#12: Gone Camping, A Novel in Verse by Tamera Will Wissinger & Matthew Cordell. I love the way each poem perfectly captures typical moments of a camp-out, from fear of the dark to grandpa’s snoring. 

#11: The Wednesday Wars by Gary D. Schmidt. I hadn’t heard of this one prior to reading Bill Ferriter’s recommendation this year. I absolutely loved the way this student/teacher relationship unfolded. Packed with unexpected twists, historical context, and relatable middle school humor. 

#10: Beyond the Bright Sea by Lauren Wolk. A beautiful self-discovery kind of story, but with a faster pace than I was expecting, which I enjoyed. 

#9: Amal Unbound by Aisha Saeed. Despite the fact that I may or may not have gone to bed weeping while reading this, I have to recommend it. It tells the story of Amal’s descent into indentured servitude when she should be attending school with the other children in her village.

#8: Refugee by Alan Gratz. Three stories of families seeking refuge are masterfully woven together to convey universal principles of compassion and humanity.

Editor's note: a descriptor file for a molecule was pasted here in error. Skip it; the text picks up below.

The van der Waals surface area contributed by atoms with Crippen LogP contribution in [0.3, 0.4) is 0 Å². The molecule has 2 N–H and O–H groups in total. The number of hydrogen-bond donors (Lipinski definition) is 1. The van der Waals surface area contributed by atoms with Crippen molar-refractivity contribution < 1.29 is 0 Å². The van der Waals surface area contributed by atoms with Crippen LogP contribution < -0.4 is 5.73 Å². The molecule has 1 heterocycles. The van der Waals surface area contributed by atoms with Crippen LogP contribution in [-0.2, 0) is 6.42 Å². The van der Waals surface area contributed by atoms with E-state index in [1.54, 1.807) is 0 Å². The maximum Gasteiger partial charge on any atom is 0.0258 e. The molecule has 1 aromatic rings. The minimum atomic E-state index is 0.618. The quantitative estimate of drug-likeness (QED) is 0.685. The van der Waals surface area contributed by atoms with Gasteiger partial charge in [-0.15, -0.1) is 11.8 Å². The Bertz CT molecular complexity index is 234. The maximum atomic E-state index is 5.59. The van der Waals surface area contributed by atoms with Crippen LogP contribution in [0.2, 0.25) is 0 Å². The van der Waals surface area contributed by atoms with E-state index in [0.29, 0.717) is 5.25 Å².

#7: The Train of Lost Things by Ammi-Joan Paquette. When Marty loses a precious gift from his dad who is sick and has little time left, he finds himself on a magical train meant to collect all the things we lose. A beautiful story of loss and love.  

#6: Full of Beans by Jennifer L. Holm. Beans is doing his best to help his family living in Key West during the Great Depression. Detailed, witty, and hilarious, this is a great candidate for a classroom read-aloud.  

#5: Nevermoor: The Trials of Morrigan Crow by Jessica Townsend.  A new series that your fantasy-loving readers will devour. Everyone knows Morrigan is cursed — but defying her fate, she discovers a new land, a new organization, and a new chance to prove herself.

#4: I’m Just No Good At Rhyming & Other Nonsense for Mischievous Kids & Immature Grown-Ups by Chris Harris & Lane Smith. Those who grew up loving Shel Silverstein as much as I did will not want to miss this one. My favorite part was the way one story that features a boy whose parents forgot to teach him the number 8 makes its way not only into other poems, but into the book’s page numbering and even acknowledgements–definitely appealed to this immature grown-up! 

#3: Last Day on Mars by Kevin Emerson. Earth’s sun is about to go into a premature supernova, causing the human race to temporarily relocate to Mars until they can take off for a new home. Exciting and exceptionally well-researched science fiction read!